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Tsedenbal's Mongolia and the Communist Aid Donors: A Reappraisal

Tsedenbal's Mongolia and the Communist Aid Donors: A Reappraisal

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It describes the political economy of the relationship between the Mongolian People's Republic and the Soviet bloc under the rule of Yumjaagiiin Tsedenbal.
It describes the political economy of the relationship between the Mongolian People's Republic and the Soviet bloc under the rule of Yumjaagiiin Tsedenbal.

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Categories:Types, Research
Published by: Balazs Alekszandrovics Szalontai on Dec 05, 2012
Copyright:Attribution Non-commercial


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s Mongolia and the Communist Aid Donors: A Reappraisal
 Institute for Asian Studies Newsletter 
35 (November 2004): p. 18.
 During the Cold War most Western observers saw the Mongolian Communist dictatorshipheaded by Yumjaagiin Tsedenbal as a puppet regime, unable and unwilling to defend the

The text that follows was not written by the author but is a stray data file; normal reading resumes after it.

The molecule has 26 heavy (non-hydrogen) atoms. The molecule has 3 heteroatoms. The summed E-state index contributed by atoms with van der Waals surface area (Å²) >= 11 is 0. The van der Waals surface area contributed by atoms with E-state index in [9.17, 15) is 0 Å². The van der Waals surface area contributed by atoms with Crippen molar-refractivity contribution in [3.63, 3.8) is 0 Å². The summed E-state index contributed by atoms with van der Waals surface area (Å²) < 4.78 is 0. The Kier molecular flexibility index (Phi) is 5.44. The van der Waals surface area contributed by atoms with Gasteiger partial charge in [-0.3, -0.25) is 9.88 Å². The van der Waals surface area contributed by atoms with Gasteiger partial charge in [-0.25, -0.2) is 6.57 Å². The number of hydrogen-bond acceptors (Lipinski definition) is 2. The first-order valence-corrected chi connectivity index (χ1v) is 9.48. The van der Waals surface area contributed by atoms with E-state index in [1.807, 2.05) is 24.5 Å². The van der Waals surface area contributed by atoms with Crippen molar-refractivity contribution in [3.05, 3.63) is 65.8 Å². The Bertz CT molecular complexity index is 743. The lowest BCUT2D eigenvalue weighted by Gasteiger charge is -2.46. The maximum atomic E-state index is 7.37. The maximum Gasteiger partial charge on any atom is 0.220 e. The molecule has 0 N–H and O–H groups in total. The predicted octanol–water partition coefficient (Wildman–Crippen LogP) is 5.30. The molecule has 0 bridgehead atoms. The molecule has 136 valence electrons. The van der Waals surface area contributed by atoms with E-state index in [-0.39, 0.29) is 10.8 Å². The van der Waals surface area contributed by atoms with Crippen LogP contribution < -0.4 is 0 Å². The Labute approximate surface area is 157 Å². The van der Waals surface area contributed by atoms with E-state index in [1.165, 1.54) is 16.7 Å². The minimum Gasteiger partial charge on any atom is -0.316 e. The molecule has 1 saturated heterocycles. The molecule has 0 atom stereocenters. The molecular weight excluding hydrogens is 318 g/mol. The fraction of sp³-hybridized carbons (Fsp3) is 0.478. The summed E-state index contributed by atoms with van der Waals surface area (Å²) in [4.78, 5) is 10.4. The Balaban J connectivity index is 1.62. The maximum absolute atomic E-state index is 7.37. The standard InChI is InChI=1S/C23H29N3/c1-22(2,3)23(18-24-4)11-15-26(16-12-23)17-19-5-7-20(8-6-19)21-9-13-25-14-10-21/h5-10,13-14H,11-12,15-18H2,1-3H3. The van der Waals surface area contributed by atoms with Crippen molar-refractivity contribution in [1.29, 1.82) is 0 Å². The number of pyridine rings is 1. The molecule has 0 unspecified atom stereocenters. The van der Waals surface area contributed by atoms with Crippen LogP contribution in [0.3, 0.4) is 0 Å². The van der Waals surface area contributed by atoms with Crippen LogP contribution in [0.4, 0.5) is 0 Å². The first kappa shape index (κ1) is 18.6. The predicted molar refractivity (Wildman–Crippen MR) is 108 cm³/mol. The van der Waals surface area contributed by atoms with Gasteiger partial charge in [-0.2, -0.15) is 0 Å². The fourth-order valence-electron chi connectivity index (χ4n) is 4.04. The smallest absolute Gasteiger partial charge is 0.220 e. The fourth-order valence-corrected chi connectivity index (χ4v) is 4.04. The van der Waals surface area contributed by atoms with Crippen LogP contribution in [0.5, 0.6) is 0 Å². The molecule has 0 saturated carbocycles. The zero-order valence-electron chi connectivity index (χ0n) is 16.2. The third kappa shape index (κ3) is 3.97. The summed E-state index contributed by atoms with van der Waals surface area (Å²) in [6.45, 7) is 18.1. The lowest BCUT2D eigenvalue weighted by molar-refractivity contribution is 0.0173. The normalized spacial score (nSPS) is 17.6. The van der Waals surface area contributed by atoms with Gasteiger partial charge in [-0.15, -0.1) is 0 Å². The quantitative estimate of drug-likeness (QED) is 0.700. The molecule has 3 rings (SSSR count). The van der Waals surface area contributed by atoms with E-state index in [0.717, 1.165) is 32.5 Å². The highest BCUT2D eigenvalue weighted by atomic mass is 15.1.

nation’s interests
against the Soviet Union. Following the democratic transition of 1990, thisnarrative became widely accepted in Mongolia as well. Recently studied Hungarian archivaldocuments show, however, that the Mongolian Communist leadership resented foreigndomination and made great efforts to pursue an independent economic policy.
By Balázs Szalontai
The popular interpretation is correct to the extent that the Mongolian People
s Republic(MPR) was more loyal to Moscow than North Korea or North Vietnam, and Tsedenbalconsidered China a greater threat to his rule (and to Mongolia) than the USSR. Nevertheless,diplomatic reports prepared by the Hungarian Embassy to Ulaanbaatar reveal that Soviet-Mongolian relations were not as harmonious as the articles of